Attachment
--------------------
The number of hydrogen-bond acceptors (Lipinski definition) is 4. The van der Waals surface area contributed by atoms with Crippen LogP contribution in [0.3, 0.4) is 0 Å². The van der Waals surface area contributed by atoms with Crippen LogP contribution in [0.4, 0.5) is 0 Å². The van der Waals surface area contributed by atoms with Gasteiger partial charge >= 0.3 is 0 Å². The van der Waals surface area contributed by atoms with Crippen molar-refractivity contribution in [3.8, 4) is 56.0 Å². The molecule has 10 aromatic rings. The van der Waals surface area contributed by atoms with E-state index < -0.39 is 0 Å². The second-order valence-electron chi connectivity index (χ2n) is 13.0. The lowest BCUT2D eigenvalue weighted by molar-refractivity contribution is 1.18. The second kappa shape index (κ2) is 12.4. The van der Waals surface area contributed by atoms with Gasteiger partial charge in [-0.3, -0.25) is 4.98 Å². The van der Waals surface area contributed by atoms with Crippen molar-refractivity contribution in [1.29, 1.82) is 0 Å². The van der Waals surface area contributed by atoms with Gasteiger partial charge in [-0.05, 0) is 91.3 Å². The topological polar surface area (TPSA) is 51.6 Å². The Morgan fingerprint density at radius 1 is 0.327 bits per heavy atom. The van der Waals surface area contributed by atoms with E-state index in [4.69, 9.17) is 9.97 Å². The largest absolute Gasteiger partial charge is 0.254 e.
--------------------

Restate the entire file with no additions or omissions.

The number of hydrogen-bond acceptors (Lipinski definition) is 4. The van der Waals surface area contributed by atoms with Crippen LogP contribution in [0.3, 0.4) is 0 Å². The van der Waals surface area contributed by atoms with Crippen LogP contribution in [0.4, 0.5) is 0 Å². The van der Waals surface area contributed by atoms with Gasteiger partial charge >= 0.3 is 0 Å². The van der Waals surface area contributed by atoms with Crippen molar-refractivity contribution in [3.8, 4) is 56.0 Å². The molecule has 10 aromatic rings. The van der Waals surface area contributed by atoms with E-state index < -0.39 is 0 Å². The second-order valence-electron chi connectivity index (χ2n) is 13.0. The lowest BCUT2D eigenvalue weighted by molar-refractivity contribution is 1.18. The second kappa shape index (κ2) is 12.4. The van der Waals surface area contributed by atoms with Gasteiger partial charge in [-0.3, -0.25) is 4.98 Å². The van der Waals surface area contributed by atoms with Crippen molar-refractivity contribution in [1.29, 1.82) is 0 Å². The van der Waals surface area contributed by atoms with Gasteiger partial charge in [-0.05, 0) is 91.3 Å². The topological polar surface area (TPSA) is 51.6 Å². The Morgan fingerprint density at radius 1 is 0.327 bits per heavy atom. The van der Waals surface area contributed by atoms with E-state index in [4.69, 9.17) is 9.97 Å². The largest absolute Gasteiger partial charge is 0.254 e.